Kochi

No land available for setting up demolition waste recycling plant

Remains of Holy faith H2O apartment complex after its demolition. According to the Maradu municipal authorities, the demolition waste processing plant requires nearly two acres, and identifying such an extent of land within the municipal limits is difficult.

Remains of Holy faith H2O apartment complex after its demolition. According to the Maradu municipal authorities, the demolition waste processing plant requires nearly two acres, and identifying such an extent of land within the municipal limits is difficult.   | Photo Credit: H_Vibhu

Maradu Municipality turns down SLMC proposal

The Maradu Municipality has turned down a proposal to identify land for setting up a facility for recycling construction and demolition waste.

The proposal was made by the State Level Monitoring Committee (SLMC) on Solid Waste Management constituted by the National Green Tribunal (NGT).

“The possibility of leasing land for setting up a construction and demolition waste processing plant shall be explored,” said the minutes of the first meeting of the joint committee set up by the NGT.

The directive to identify land for the plant had figured among the various proposals made at a meeting of the joint committee held here on February 3. “We are not in a position to set up the facility as of now in view of non-availability of land under the civic body,” said T.H. Nadeera, who stepped down as Municipal Chairperson on January 30 following a prior understanding within the Congress.

Asked whether the municipality could take land for lease, Ms. Nadeera said technical hurdles and government norms might hamper such a move. “Moreover, we will also have to adhere to the guidelines prescribed for identifying the land and setting up the plant,” she added. The civic authorities said they had only 50 cents under their jurisdiction. A plastic shredding unit and a material recovery facility are already functioning at the site. The construction and demolition waste processing plant requires at least one to two acres. Identifying such an extent of land in a place like Maradu is difficult, they said.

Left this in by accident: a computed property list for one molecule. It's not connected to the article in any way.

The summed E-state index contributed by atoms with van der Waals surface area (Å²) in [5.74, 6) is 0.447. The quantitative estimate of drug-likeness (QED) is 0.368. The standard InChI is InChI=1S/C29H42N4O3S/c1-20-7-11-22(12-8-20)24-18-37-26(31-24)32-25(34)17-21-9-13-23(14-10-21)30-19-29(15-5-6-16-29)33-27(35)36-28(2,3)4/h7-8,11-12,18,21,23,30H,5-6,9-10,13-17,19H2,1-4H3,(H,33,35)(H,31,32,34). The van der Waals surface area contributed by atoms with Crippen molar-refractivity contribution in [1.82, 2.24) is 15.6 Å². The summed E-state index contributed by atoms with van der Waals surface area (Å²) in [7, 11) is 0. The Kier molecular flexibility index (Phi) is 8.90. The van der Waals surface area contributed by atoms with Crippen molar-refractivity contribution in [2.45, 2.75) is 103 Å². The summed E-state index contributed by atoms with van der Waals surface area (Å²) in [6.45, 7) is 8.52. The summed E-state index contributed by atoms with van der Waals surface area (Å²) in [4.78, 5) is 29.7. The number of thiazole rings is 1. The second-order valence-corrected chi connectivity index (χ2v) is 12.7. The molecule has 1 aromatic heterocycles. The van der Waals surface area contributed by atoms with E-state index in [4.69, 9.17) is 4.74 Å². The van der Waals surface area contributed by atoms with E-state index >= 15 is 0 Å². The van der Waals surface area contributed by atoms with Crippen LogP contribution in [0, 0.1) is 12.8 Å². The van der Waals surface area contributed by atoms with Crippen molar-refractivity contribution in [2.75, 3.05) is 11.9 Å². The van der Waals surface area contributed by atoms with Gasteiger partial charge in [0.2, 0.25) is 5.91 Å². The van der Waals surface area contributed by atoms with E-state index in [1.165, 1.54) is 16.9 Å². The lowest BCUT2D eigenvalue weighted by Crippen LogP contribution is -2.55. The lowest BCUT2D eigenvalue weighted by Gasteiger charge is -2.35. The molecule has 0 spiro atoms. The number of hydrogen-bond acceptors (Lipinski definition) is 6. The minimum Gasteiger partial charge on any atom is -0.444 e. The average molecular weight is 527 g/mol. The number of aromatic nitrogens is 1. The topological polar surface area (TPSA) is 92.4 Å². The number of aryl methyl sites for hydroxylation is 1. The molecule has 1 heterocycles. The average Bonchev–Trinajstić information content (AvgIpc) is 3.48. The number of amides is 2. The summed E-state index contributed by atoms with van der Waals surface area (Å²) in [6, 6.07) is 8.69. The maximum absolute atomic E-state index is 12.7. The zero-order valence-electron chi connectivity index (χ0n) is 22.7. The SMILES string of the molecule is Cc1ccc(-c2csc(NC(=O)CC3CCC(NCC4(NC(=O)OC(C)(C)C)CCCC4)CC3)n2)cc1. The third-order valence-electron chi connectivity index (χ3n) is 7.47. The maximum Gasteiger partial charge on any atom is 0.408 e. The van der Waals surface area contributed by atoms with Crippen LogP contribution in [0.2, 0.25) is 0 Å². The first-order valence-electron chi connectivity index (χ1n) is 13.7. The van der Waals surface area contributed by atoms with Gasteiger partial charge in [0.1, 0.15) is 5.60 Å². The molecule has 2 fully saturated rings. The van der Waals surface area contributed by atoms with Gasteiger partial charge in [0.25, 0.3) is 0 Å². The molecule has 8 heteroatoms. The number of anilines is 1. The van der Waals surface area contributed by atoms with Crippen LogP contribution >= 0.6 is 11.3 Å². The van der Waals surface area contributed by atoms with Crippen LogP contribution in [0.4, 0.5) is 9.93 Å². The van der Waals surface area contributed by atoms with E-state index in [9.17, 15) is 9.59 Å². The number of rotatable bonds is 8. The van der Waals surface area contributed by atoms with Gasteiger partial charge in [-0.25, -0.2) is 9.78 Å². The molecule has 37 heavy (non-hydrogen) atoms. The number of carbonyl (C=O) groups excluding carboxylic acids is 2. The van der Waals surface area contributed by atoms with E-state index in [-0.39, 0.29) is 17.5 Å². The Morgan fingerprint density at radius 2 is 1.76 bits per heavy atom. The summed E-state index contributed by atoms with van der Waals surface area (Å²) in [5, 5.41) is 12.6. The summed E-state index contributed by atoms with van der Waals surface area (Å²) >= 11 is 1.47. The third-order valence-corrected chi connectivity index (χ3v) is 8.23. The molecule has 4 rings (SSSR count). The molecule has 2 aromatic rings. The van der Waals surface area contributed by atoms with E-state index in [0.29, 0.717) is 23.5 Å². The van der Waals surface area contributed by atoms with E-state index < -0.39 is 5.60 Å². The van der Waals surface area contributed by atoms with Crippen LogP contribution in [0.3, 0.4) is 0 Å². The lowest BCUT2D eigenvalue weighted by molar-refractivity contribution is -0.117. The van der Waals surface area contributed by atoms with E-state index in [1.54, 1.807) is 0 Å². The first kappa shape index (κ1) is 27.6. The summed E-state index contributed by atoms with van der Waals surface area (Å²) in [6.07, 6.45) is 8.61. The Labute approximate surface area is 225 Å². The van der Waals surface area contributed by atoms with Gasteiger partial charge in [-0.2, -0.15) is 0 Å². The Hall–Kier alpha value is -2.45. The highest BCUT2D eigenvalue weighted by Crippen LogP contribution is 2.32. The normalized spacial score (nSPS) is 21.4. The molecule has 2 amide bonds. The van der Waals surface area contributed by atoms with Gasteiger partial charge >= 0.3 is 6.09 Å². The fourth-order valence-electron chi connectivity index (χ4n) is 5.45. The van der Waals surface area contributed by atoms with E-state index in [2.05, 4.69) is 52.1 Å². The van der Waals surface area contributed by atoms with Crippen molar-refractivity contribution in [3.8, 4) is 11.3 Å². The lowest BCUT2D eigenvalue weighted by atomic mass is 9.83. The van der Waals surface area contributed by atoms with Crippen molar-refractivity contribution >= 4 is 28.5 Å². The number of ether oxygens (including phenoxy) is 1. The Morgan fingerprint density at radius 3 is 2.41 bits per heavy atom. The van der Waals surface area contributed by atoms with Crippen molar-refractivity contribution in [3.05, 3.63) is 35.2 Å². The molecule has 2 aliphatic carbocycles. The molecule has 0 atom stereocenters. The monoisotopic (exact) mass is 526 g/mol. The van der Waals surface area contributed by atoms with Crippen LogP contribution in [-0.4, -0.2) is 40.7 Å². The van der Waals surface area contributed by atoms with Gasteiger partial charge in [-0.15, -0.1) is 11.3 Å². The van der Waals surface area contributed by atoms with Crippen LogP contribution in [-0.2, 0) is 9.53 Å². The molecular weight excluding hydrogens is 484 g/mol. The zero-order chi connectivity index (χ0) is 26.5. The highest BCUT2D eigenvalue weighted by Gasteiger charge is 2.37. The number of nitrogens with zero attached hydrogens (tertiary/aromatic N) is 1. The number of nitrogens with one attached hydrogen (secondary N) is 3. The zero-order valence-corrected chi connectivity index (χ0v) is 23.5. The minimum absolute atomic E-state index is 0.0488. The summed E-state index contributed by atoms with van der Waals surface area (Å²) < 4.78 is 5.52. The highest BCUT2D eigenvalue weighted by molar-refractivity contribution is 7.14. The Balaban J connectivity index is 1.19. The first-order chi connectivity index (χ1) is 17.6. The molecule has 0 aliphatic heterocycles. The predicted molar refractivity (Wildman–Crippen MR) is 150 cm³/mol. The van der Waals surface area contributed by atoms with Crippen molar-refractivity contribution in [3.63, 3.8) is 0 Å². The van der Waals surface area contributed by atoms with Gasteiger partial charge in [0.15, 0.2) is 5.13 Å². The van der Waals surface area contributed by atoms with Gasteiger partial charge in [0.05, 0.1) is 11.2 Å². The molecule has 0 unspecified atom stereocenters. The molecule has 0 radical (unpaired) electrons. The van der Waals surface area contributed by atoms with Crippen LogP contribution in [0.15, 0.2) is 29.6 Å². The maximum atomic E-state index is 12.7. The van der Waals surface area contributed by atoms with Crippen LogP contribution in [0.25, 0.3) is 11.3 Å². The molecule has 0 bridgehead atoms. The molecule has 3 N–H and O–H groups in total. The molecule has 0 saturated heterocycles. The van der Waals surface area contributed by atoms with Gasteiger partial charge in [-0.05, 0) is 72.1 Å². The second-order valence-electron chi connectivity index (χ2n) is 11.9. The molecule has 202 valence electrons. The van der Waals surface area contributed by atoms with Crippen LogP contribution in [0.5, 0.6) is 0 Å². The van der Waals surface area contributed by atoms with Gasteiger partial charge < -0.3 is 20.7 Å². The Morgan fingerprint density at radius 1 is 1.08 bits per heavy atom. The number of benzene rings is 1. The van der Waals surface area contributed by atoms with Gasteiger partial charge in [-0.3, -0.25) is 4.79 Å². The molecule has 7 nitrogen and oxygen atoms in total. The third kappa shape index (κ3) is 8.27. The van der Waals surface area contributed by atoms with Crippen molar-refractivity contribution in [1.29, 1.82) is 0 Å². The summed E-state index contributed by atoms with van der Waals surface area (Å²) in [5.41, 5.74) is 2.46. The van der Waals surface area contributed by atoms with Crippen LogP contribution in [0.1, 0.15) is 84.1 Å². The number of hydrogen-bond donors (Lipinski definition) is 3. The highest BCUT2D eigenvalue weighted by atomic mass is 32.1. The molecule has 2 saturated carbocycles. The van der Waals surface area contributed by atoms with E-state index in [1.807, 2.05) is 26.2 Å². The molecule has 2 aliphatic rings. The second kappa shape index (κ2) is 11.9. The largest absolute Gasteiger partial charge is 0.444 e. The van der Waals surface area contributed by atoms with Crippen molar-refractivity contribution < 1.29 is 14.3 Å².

The absence of a recycling facility for construction and demolition waste had earlier forced a technical committee appointed by the government as part of the demolition of illegal apartment complexes at Maradu to float an Expression of Interest (EoI) from private companies to collect, transport and ensure safe and scientific disposal of concrete debris. Incidentally, construction and demolition waste is used in Kochi and its outskirts as either landfill to illegally reclaim wetlands or rehabilitate quarries.

Recycling plants turn debris into usable sand and gravel. It is considered as a good substitute to natural sand in concrete mix. Waste is segregated into big concrete pieces according to size. Such plants use manual segregation for bigger plastic pieces as well as a magnetic separator for metallic objects. Waste is crushed, washed and used to make ready-mix concrete, kerb stones, cement bricks, pavement blocks, hollow bricks, and manufactured sand.

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Printable version | Feb 26, 2020 11:02:44 AM | https://www.thehindu.com/news/cities/Kochi/no-land-available-for-setting-up-demolition-waste-recycling-plant/article30815105.ece

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